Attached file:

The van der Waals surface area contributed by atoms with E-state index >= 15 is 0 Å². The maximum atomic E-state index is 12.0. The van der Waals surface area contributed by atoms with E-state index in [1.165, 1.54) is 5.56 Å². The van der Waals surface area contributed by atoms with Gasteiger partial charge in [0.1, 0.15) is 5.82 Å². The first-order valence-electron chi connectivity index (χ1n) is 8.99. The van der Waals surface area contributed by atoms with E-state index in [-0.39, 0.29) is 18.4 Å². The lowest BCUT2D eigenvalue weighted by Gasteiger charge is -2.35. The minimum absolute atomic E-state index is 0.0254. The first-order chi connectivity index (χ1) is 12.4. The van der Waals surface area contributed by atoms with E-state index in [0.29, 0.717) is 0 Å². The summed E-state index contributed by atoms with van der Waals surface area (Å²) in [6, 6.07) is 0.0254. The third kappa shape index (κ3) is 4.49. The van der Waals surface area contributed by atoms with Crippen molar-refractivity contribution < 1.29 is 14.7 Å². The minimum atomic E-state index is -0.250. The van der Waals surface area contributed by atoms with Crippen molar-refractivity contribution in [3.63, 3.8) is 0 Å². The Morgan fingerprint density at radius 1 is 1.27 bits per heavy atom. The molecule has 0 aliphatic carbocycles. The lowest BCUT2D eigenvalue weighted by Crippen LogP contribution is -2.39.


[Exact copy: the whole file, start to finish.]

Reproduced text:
The van der Waals surface area contributed by atoms with E-state index >= 15 is 0 Å². The maximum atomic E-state index is 12.0. The van der Waals surface area contributed by atoms with E-state index in [1.165, 1.54) is 5.56 Å². The van der Waals surface area contributed by atoms with Gasteiger partial charge in [0.1, 0.15) is 5.82 Å². The first-order valence-electron chi connectivity index (χ1n) is 8.99. The van der Waals surface area contributed by atoms with E-state index in [-0.39, 0.29) is 18.4 Å². The lowest BCUT2D eigenvalue weighted by Gasteiger charge is -2.35. The minimum absolute atomic E-state index is 0.0254. The first-order chi connectivity index (χ1) is 12.4. The van der Waals surface area contributed by atoms with E-state index in [0.29, 0.717) is 0 Å². The summed E-state index contributed by atoms with van der Waals surface area (Å²) in [6, 6.07) is 0.0254. The third kappa shape index (κ3) is 4.49. The van der Waals surface area contributed by atoms with Crippen molar-refractivity contribution < 1.29 is 14.7 Å². The minimum atomic E-state index is -0.250. The van der Waals surface area contributed by atoms with Crippen molar-refractivity contribution in [3.63, 3.8) is 0 Å². The Morgan fingerprint density at radius 1 is 1.27 bits per heavy atom. The molecule has 0 aliphatic carbocycles. The lowest BCUT2D eigenvalue weighted by Crippen LogP contribution is -2.39.